If there’s more than one match the SUMPRODUCT version adds together the matched rows. This results in 41 in row 12. Since 41 is outside the ColumnToIndex range, the result is #REF!. The MATCH version returns the first match. Obviously some kind of check for duplicates is good, such as the conditional formatting used here to highlight rows 20 and 21 of the data.

This being Excel, there are other ways to skin this cat. Here’s a post by JP Pinto, with his explanation of these two approaches, plus a LOOKUP version. (There’s a small error in the SUMPRODUCT version which is addressed in the comments.)

So which do I prefer now? Well, even though the MATCH version is simpler in most respects, I tend to avoid array formulas when possible, mainly because I too often forget that they are array formulas, do some editing, don’t hit Ctrl-Shft-Enter and have a moment, or several, of disorientation staring at the #N/A result. So I’ll probably stick with INDEX/SUMPRODUCT.

What do you think?

Oh You False Empty Cell

Oh You False Empty Cell

I was comparing two worksheets by creating formulas off to the side of one sheet. These returned True if the corresponding cells in the two sheets matched, False if they didn’t. I converted the Trues and Falses to values, and replaced the Trues with nothing. Then I threw some conditional formatting on the data in one of the sheets. The formatting referred to the area with empty cells and Falses. The condition was for cells offset from Falses to be shaded.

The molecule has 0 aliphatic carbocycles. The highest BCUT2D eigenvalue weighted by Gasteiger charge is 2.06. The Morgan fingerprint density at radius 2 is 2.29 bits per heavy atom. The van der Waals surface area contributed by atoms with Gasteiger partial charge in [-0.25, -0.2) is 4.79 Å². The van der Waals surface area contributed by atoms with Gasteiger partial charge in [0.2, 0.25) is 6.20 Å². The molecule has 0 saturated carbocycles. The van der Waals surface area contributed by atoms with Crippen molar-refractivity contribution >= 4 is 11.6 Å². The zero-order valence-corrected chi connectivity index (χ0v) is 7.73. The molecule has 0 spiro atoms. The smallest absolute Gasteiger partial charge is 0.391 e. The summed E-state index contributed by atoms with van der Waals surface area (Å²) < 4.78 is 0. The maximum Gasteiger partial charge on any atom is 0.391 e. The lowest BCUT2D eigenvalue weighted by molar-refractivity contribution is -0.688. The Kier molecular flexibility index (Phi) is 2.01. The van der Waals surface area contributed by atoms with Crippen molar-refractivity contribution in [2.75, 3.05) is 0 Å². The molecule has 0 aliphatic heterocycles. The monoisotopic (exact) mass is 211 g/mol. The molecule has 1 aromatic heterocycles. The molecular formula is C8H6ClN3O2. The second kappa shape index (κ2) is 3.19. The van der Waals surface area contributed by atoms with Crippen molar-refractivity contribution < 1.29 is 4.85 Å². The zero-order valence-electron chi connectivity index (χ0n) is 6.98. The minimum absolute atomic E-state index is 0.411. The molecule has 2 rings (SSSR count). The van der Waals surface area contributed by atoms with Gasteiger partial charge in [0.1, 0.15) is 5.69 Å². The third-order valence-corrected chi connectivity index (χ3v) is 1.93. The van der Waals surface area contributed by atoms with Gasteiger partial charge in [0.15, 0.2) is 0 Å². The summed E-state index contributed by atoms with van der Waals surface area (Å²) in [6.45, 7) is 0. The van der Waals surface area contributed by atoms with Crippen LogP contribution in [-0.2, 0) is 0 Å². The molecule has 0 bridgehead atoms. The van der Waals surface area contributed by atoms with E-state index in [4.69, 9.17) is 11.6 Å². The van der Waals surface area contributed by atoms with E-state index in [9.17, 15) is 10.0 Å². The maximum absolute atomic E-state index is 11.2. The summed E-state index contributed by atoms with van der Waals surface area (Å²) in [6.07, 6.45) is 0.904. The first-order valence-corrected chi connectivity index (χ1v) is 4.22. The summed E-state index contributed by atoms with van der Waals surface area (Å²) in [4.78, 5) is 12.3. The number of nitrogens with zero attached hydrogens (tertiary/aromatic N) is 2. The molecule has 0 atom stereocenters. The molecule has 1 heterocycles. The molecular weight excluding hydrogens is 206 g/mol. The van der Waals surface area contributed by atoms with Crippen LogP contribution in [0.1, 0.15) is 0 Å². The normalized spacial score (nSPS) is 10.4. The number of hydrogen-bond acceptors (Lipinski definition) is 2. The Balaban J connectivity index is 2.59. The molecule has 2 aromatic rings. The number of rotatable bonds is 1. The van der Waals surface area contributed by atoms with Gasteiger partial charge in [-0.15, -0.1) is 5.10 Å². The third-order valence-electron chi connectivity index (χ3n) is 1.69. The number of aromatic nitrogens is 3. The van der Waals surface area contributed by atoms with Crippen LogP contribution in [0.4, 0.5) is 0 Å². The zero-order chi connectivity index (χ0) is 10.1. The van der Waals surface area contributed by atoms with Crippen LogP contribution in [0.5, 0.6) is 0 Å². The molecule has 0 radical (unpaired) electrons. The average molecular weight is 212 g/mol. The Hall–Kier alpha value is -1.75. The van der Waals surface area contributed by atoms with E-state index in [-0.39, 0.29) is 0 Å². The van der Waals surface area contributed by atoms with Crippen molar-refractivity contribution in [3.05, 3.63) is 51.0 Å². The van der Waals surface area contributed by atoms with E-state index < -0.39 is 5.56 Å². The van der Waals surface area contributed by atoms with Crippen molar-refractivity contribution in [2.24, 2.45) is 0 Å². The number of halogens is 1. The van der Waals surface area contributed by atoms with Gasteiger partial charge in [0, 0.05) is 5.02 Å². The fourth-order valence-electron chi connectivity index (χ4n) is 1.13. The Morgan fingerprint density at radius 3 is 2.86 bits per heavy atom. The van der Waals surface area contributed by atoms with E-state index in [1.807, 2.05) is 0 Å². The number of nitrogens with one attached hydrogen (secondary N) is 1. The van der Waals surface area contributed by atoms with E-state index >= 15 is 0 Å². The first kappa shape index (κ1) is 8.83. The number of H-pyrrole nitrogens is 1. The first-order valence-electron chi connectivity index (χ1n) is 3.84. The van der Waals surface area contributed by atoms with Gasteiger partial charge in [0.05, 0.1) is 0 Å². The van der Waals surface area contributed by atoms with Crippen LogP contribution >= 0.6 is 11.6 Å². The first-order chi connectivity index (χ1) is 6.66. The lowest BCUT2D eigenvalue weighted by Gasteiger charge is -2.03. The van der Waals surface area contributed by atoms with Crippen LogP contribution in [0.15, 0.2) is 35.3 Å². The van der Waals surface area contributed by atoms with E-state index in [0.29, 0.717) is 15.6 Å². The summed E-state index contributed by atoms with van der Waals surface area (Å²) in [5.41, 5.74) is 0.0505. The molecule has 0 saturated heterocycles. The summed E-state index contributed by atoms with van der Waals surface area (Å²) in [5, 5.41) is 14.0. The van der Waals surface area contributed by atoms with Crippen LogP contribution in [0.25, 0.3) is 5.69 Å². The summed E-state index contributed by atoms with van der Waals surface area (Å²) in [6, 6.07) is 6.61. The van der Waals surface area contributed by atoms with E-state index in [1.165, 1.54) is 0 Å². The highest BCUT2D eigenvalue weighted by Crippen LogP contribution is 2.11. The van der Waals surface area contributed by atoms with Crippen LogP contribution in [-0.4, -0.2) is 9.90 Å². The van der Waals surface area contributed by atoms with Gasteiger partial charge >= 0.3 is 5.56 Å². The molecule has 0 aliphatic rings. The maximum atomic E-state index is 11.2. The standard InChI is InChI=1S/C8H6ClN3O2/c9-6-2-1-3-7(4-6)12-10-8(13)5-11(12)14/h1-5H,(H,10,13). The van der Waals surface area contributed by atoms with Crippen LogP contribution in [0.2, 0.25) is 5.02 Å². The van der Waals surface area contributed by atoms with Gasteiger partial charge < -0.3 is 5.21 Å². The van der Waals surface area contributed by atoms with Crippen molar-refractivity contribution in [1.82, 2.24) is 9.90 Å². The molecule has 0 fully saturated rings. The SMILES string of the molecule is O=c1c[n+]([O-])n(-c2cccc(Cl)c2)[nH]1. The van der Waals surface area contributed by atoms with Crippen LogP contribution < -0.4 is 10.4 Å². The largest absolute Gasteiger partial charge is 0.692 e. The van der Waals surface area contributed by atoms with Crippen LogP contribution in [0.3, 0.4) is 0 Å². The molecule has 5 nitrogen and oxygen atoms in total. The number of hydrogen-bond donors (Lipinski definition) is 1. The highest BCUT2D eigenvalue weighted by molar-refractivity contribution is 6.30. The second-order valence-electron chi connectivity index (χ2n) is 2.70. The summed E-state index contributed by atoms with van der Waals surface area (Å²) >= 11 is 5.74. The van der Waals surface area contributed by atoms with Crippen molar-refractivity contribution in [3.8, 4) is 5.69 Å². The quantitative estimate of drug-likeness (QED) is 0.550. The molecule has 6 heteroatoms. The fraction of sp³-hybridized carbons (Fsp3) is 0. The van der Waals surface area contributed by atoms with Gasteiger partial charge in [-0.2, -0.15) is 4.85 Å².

I expected a smattering of color. What I got was a solid swath of light orange. Kind of like this, but on three separate sheets:

False Empty Cell 1

I assumed that I’d screwed up the conditional formatting formula, a not unreasonable premise. However, after a couple of minutes I was sure I hadn’t, and it was then I realized that empty cells equate to False. I’m sure everybody else already knows this, so I figured I’d better dig a little deeper in case it comes up at a party or something.

Next I checked if cells with =”” equate to False. They don’t. Neither do ones with 0, which I thought they might, since False multiplied by 1 equals 0. Here’s the visual summary, this time with a lambent blue for False.

False Empty Cell 2

In VBA the results are similar, except that 0 = vbEmpty. I have no idea what that means. I’m pretty sure Dick had a post on this, called “testing for empty cells,” but it seems to have gone down in the great DDOE server crash of 2011.

Solving the NPR Sunday Puzzle – #3

Solving the NPR Sunday Puzzle – #3

Every time I hear Will Shortz say “name a country of the world” my heart beats a little faster, cause I know there’s probably an array-formula post in it. This week was no exception:

“Name an article of clothing that contains three consecutive letters of the alphabet consecutively in the word. For example, “canopy” contains the consecutive letters N-O-P. This article of clothing is often worn in a country whose name also contains three consecutive letters of the alphabet together. What is the clothing article, and what is the country?”

This spreadsheet is live. Double-clicking in a cell in the 2nd column shows the formula. You can then drag the lower-right fill handle to see the whole gnarly thing.